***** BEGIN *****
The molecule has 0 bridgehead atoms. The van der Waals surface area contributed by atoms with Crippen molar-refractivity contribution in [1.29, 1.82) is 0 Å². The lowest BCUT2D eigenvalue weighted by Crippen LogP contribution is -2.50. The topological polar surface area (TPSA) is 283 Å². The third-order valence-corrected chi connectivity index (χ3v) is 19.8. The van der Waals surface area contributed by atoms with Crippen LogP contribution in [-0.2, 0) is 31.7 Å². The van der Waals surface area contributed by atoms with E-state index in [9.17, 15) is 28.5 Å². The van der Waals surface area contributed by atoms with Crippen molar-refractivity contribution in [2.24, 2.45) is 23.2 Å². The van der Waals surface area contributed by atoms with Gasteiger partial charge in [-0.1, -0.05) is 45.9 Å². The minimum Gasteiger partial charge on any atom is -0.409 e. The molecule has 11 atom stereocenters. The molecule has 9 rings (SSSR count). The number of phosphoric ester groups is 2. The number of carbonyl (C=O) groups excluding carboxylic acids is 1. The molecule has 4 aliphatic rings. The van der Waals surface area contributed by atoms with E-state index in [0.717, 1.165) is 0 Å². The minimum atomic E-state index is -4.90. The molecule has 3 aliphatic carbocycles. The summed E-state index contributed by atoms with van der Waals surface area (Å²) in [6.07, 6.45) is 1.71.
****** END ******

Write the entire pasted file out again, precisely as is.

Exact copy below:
The molecule has 0 bridgehead atoms. The van der Waals surface area contributed by atoms with Crippen molar-refractivity contribution in [1.29, 1.82) is 0 Å². The lowest BCUT2D eigenvalue weighted by Crippen LogP contribution is -2.50. The topological polar surface area (TPSA) is 283 Å². The third-order valence-corrected chi connectivity index (χ3v) is 19.8. The van der Waals surface area contributed by atoms with Crippen LogP contribution in [-0.2, 0) is 31.7 Å². The van der Waals surface area contributed by atoms with E-state index in [9.17, 15) is 28.5 Å². The van der Waals surface area contributed by atoms with Crippen molar-refractivity contribution in [2.24, 2.45) is 23.2 Å². The van der Waals surface area contributed by atoms with Gasteiger partial charge in [-0.1, -0.05) is 45.9 Å². The minimum Gasteiger partial charge on any atom is -0.409 e. The molecule has 11 atom stereocenters. The molecule has 9 rings (SSSR count). The number of phosphoric ester groups is 2. The number of carbonyl (C=O) groups excluding carboxylic acids is 1. The molecule has 4 aliphatic rings. The van der Waals surface area contributed by atoms with E-state index in [0.717, 1.165) is 0 Å². The minimum atomic E-state index is -4.90. The molecule has 3 aliphatic carbocycles. The summed E-state index contributed by atoms with van der Waals surface area (Å²) in [6.07, 6.45) is 1.71.